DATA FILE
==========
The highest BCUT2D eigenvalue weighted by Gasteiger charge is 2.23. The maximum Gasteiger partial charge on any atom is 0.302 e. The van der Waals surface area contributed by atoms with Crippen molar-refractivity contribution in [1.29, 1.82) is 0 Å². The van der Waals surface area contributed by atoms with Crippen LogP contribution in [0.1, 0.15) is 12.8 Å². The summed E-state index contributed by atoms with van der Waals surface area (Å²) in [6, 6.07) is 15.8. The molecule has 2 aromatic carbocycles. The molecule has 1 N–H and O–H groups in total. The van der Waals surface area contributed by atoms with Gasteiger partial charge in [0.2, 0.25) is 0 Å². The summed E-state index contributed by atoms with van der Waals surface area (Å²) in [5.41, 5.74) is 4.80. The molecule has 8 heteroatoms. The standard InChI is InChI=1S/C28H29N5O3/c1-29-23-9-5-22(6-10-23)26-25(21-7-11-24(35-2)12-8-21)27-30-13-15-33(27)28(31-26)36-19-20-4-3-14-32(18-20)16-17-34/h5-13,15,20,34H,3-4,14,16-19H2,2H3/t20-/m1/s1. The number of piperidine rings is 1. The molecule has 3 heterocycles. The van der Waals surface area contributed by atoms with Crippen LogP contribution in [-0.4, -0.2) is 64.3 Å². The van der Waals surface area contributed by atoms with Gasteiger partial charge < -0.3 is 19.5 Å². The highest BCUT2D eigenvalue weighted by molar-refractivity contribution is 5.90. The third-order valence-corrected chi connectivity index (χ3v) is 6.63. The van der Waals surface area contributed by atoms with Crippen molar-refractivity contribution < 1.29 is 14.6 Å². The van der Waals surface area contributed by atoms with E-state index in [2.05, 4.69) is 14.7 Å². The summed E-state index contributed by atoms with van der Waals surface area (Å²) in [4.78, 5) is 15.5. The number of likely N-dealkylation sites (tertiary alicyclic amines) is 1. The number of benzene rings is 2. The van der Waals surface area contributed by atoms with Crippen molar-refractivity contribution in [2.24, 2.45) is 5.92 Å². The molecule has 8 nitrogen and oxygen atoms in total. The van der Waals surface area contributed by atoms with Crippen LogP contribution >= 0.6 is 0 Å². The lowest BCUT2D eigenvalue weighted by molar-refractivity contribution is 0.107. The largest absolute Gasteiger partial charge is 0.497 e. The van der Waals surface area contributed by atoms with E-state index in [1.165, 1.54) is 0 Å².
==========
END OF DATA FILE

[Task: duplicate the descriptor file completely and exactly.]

The highest BCUT2D eigenvalue weighted by Gasteiger charge is 2.23. The maximum Gasteiger partial charge on any atom is 0.302 e. The van der Waals surface area contributed by atoms with Crippen molar-refractivity contribution in [1.29, 1.82) is 0 Å². The van der Waals surface area contributed by atoms with Crippen LogP contribution in [0.1, 0.15) is 12.8 Å². The summed E-state index contributed by atoms with van der Waals surface area (Å²) in [6, 6.07) is 15.8. The molecule has 2 aromatic carbocycles. The molecule has 1 N–H and O–H groups in total. The van der Waals surface area contributed by atoms with Gasteiger partial charge in [0.2, 0.25) is 0 Å². The summed E-state index contributed by atoms with van der Waals surface area (Å²) in [5.41, 5.74) is 4.80. The molecule has 8 heteroatoms. The standard InChI is InChI=1S/C28H29N5O3/c1-29-23-9-5-22(6-10-23)26-25(21-7-11-24(35-2)12-8-21)27-30-13-15-33(27)28(31-26)36-19-20-4-3-14-32(18-20)16-17-34/h5-13,15,20,34H,3-4,14,16-19H2,2H3/t20-/m1/s1. The number of piperidine rings is 1. The molecule has 3 heterocycles. The van der Waals surface area contributed by atoms with Crippen LogP contribution in [-0.4, -0.2) is 64.3 Å². The van der Waals surface area contributed by atoms with Gasteiger partial charge < -0.3 is 19.5 Å². The highest BCUT2D eigenvalue weighted by molar-refractivity contribution is 5.90. The third-order valence-corrected chi connectivity index (χ3v) is 6.63. The van der Waals surface area contributed by atoms with Crippen molar-refractivity contribution < 1.29 is 14.6 Å². The van der Waals surface area contributed by atoms with E-state index in [2.05, 4.69) is 14.7 Å². The summed E-state index contributed by atoms with van der Waals surface area (Å²) in [4.78, 5) is 15.5. The number of likely N-dealkylation sites (tertiary alicyclic amines) is 1. The number of benzene rings is 2. The van der Waals surface area contributed by atoms with Crippen molar-refractivity contribution in [2.24, 2.45) is 5.92 Å². The molecule has 8 nitrogen and oxygen atoms in total. The van der Waals surface area contributed by atoms with Crippen LogP contribution >= 0.6 is 0 Å². The lowest BCUT2D eigenvalue weighted by molar-refractivity contribution is 0.107. The largest absolute Gasteiger partial charge is 0.497 e. The van der Waals surface area contributed by atoms with E-state index in [1.165, 1.54) is 0 Å².